A new study led by researchers at MIT and Harvard University offers another dimension to this so-called “achievement gap”: After imaging the brains of high- and low-income students, they found that the higher-income students had thicker brain cortex in areas associated with visual perception and knowledge accumulation. Furthermore, these differences also correlated with one measure of academic achievement — performance on standardized tests. “Just as you would expect, there’s a real cost to not living in a supportive environment. ToxicPsychiatry - Home. Max Planck Neuroscience on Nautilus. Brain cost-efficiency linked to family genes. Some brains are wired more efficiently than others, and new research has shown that 60% of the differences can be explained by genetic factors.
Credit: iStockPhoto SYDNEY: How well our brain functions is largely based on our family’s genetic makeup, according to a new study which provides the first evidence of a genetic effect on how ‘cost-efficient’ our brain network wiring is. The study, led by Australian researchers, was published in The Journal of Neuroscience and could shed light on why some people are better able to perform certain tasks than others and the genetic basis of mental illnesses and neurological diseases.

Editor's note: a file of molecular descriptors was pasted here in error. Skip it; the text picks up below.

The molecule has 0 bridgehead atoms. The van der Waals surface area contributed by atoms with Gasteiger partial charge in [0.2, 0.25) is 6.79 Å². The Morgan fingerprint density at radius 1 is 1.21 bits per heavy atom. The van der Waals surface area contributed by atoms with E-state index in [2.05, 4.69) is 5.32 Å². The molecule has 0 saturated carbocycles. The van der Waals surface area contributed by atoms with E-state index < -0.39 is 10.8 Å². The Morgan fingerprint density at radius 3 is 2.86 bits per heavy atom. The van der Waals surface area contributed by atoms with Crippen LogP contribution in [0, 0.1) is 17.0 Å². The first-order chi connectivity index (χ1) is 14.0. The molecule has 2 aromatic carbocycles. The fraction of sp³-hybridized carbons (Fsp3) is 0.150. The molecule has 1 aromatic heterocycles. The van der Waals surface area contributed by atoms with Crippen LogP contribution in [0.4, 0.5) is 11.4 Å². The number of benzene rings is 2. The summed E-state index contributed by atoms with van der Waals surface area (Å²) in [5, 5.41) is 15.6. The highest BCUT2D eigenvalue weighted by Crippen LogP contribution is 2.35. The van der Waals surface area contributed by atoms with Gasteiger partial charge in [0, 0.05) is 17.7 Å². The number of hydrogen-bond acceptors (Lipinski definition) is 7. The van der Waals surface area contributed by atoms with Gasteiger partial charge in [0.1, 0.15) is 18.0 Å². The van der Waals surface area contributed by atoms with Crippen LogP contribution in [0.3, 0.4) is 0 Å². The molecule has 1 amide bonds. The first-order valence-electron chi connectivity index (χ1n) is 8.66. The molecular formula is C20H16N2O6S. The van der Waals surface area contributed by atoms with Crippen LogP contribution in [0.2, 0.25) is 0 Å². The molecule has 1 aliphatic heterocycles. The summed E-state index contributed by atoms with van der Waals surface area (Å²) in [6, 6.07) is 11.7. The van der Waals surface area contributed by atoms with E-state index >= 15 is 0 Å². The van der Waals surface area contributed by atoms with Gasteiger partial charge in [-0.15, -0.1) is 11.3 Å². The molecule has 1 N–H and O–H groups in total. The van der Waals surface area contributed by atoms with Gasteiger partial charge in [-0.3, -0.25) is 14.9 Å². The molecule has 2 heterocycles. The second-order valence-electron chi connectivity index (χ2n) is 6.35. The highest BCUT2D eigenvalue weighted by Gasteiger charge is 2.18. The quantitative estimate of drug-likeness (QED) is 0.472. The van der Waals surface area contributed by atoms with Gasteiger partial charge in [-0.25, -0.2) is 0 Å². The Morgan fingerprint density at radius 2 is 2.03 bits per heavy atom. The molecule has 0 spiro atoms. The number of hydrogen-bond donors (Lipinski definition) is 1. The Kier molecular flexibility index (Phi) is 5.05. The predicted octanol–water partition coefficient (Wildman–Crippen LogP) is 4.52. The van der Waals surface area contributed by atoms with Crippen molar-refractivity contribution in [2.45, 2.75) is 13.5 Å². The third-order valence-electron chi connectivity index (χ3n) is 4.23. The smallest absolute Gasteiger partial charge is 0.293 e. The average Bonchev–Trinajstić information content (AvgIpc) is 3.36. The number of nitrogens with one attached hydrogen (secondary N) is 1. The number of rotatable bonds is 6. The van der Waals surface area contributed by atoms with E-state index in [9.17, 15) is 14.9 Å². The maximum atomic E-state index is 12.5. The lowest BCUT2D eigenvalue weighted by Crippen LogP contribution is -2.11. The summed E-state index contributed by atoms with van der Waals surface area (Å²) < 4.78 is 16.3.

“Some brains are wired better than others, and 60% of the differences can be explained by genetic factors,” said lead author Alex Fornito from the Melbourne Neuropsychiatry Centre at the University of Melbourne. “The novelty is that we now have new methods to identify different aspects of brain network organisation. More bang for your buck.